The Little Things - Folded Knit Hem Tape


I realized a couple of weeks ago, as I was prepping materials for last Saturday's sweater knits workshop that I have indeed becoming better and faster at making folded knit hem tape. What is folded knit hem tape, you ask? It's the knit tape that's my current favorite for hemming sweater knits. Bands and bindings as are great, but sometimes I want to hem a sweater knit. With Burda sewing patterns the tape can be used instead of regular bias tape or the special and elusive Vilene Bias Tape when hemming sweater knits. Except for shoulder stabilization, I'm not a fan of bias tape with a sweater knit. I want something stretchier and prefer using a knit tape when hemming a thick knit fabric. I sew the folded knit tape to the edge of the sweater knit garment before the hem is turned. Here are instructions from a Burda pattern for hemming a knit:
Fold bias tape in half lengthwise and press. Stitch folded bias tape to right fabric side of neck edge so that folded edge of tape lies on garment piece, 1 cm (3/8 in.) past seam line. Trim seam allowances. Turn bias tape to inside. Sew inside edge of bias tape in place by hand. 
Making folded knit hem tape is not nearly as clever as making continuous bias binding. (I've actually never made continuous bias binding, but it looks fun, and I'll make it one day when I have need for such a thing.) I find the act of making knit hem tape before it's actually needed to be quite relaxing, and it's super nice to have on hand. I used flyweight cotton rib to make my most recent batch. In the past I've used lightweight rayon jersey or nylon mesh. Making it with a rib fabric is easier, because the rib doesn't roll at the edges. I also prefer the feel of the flyweight cotton rib. I've sometimes cut the flyweight parallel to the ribs (the least stretchy direction) when I wanted to contain the stretch of the sweater knit edge a bit. This time I cut the hem tape perpendicular to the ribs (the more stretchy direction). I bonded the layers together to hold the fold and make it easier to sew to the sweater knit. There are many variations; this is how I made the tape pictured above.

Materials and Tools

  • A half yard of cotton flyweight rib (I purchased mine at Mood Fabrics in NYC. It doesn't seem to be available online at this time.)
  • Heat 'n Bond Tape Lite (affiliate link) - 7/8 in. wide, paper-backed 
  • Rotary cutter and mat
  • Transparent ruler
  • Iron
Preparation: Wash and dry flyweight cotton rib. Square off fabric by trimming an edge perpendicular to the ribs.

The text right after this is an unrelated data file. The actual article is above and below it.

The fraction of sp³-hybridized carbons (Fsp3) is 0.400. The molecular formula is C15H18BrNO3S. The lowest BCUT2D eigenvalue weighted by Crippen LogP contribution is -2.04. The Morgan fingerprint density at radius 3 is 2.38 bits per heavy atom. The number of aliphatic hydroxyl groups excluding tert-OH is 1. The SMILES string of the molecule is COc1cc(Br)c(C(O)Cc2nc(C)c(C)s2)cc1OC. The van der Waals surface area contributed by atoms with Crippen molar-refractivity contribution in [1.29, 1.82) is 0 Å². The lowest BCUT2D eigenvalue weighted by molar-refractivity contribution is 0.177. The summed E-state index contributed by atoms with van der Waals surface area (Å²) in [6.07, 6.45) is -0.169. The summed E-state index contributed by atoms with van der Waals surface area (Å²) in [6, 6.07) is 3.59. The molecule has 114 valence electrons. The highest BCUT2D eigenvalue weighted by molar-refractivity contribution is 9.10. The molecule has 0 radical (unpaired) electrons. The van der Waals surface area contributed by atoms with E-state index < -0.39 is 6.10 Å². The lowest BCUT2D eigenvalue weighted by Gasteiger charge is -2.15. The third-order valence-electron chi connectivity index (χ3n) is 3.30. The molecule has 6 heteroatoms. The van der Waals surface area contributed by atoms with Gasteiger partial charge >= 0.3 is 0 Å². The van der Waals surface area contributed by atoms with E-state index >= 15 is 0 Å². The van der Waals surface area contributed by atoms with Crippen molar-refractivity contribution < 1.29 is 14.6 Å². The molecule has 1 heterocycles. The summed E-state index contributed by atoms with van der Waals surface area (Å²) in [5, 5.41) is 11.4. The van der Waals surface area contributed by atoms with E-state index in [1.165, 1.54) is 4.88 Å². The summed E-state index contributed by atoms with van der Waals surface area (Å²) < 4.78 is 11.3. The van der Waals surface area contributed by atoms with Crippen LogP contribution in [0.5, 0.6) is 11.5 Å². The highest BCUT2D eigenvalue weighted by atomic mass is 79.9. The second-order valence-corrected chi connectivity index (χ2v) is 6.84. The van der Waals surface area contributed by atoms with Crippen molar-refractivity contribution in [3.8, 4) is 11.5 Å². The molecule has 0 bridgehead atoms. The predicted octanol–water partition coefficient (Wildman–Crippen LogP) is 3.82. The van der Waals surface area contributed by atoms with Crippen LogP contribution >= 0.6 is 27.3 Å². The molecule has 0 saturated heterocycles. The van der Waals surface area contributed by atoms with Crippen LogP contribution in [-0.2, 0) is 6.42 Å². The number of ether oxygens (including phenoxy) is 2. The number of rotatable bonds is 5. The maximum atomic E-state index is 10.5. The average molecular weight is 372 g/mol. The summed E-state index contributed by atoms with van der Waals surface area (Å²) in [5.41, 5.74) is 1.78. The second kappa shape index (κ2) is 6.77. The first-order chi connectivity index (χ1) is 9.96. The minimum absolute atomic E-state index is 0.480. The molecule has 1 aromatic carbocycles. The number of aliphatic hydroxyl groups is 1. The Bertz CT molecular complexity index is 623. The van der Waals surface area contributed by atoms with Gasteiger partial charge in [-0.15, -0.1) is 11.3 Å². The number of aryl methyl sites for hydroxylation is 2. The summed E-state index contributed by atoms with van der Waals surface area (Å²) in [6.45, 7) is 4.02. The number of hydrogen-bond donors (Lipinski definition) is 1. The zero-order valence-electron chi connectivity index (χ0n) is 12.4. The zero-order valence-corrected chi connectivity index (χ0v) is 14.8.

Step 1.  With paper side up, I aligned the adhesive side of Heat 'n Bond parallel to trimmed edge of fabric. Leaving just a little fabric uncovered at the bottom edge prevented the adhesive from sticking to the ironing surface in Step 2. (Learned that one the hard way!)

Step 2.  With the iron set to "#3 Polyester" and no steam, I pressed tape along edge of the fabric for no more than 2 seconds per section.

Step 3.  After fabric became cool to touch, I peeled off the paper backing.

Step 4.  Next I folded up the edge. The width of the hem tape is determined at this point. I made mine about 1 1/8 inches.

Step 5.  To bond the folded edge, I pressed without steam and the iron at "#3 Polyester", this time for about 6 seconds per section.
Step 6.  I placed the rib fabric on a cutting mat and cut the folded edge with the rotary cutter.



(I'm guessing that Stitch Witchery (affiliate link) or similar fusible web would work instead of Heat 'n Bond, though the bonding instructions are slightly different.)

The resulting folded knit hem tape is stretchy. The raw edge was sewn to the raw edge of the sweater knit and then seam allowances trimmed. I'll sometimes steam the seam allowance toward the tape and stitch the seam allowance to the tape with a zigzag, before hemming. The permanently folded tape edge makes a nice reliable edge for sewing hems by hand or machine. Folded knit hem tape is not fancy or difficult to make. It's just a little thing and so worth the effort.

O!

ETA:  You can see the folded knit hem tape sewn to sweater knit and ready to be hemmed here.

4 comments:

  1. Just what I needed to read this week since I need to make a binding for a sweatshirt. Thank you for sharing.

    ReplyDelete
    Replies
    1. Bracken, I think this could work as binding for a sweatshirt, depending on the weight of your fabric. My next post has the pic of how I used mine. :)

      Delete
  2. I think I understand this, the cotton flyweight ribbing (I can't see it anywhere in Australia) is a lightweight knit that you use as a base to create the binding, is that correct? I have some fine merino wool knit that I was wondering I could use this instead.

    I understand the rest of the bonding, cutting and stitching to the garment.

    I am planning on make a long cardigan with a sweater knit and feel this would be perfect for both the centre front and hems.

    ReplyDelete
    Replies
    1. Yes, Sharon, the flyweight cotton ribbing is used because the flyweight means it's lightweight enough to use double, and the balanced rib means the edges won't roll. Technically I'm using it here as a tape, rather than folding it over a garment edge as a French or double binding. Fine merino wool knit sounds as if it would be great for your application, as long as it's light enough. If it's not lightweight enough, you could probably just use a single layer and just turn down the edge. How nice to have all that fine merino wool knit available to you! Looking forward to seeing your long cardi!

      Delete

I love hearing from you!
{Comments are moderated in order to prevent spam.}